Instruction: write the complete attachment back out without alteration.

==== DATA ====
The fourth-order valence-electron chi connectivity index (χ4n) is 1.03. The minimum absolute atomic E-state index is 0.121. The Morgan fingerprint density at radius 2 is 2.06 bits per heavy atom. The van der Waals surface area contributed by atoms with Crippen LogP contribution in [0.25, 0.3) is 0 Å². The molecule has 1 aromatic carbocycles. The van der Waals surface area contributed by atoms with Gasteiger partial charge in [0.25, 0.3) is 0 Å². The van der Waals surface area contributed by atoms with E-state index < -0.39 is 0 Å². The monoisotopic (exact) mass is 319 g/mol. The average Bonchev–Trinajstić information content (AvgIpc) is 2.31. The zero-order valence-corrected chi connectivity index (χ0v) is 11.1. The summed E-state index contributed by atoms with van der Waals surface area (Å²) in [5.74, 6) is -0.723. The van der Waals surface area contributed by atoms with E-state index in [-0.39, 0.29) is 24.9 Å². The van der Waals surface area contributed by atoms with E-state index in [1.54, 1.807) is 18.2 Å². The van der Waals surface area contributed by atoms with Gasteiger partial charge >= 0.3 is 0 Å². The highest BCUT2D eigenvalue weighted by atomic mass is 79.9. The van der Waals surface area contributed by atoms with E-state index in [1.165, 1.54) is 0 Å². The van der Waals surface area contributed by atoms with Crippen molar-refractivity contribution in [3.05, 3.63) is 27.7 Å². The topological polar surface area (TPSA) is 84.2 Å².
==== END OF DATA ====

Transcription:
The fourth-order valence-electron chi connectivity index (χ4n) is 1.03. The minimum absolute atomic E-state index is 0.121. The Morgan fingerprint density at radius 2 is 2.06 bits per heavy atom. The van der Waals surface area contributed by atoms with Crippen LogP contribution in [0.25, 0.3) is 0 Å². The molecule has 1 aromatic carbocycles. The van der Waals surface area contributed by atoms with Gasteiger partial charge in [0.25, 0.3) is 0 Å². The van der Waals surface area contributed by atoms with E-state index < -0.39 is 0 Å². The monoisotopic (exact) mass is 319 g/mol. The average Bonchev–Trinajstić information content (AvgIpc) is 2.31. The zero-order valence-corrected chi connectivity index (χ0v) is 11.1. The summed E-state index contributed by atoms with van der Waals surface area (Å²) in [5.74, 6) is -0.723. The van der Waals surface area contributed by atoms with E-state index in [-0.39, 0.29) is 24.9 Å². The van der Waals surface area contributed by atoms with E-state index in [1.54, 1.807) is 18.2 Å². The van der Waals surface area contributed by atoms with Gasteiger partial charge >= 0.3 is 0 Å². The highest BCUT2D eigenvalue weighted by atomic mass is 79.9. The van der Waals surface area contributed by atoms with E-state index in [1.165, 1.54) is 0 Å². The van der Waals surface area contributed by atoms with Crippen molar-refractivity contribution in [3.05, 3.63) is 27.7 Å². The topological polar surface area (TPSA) is 84.2 Å².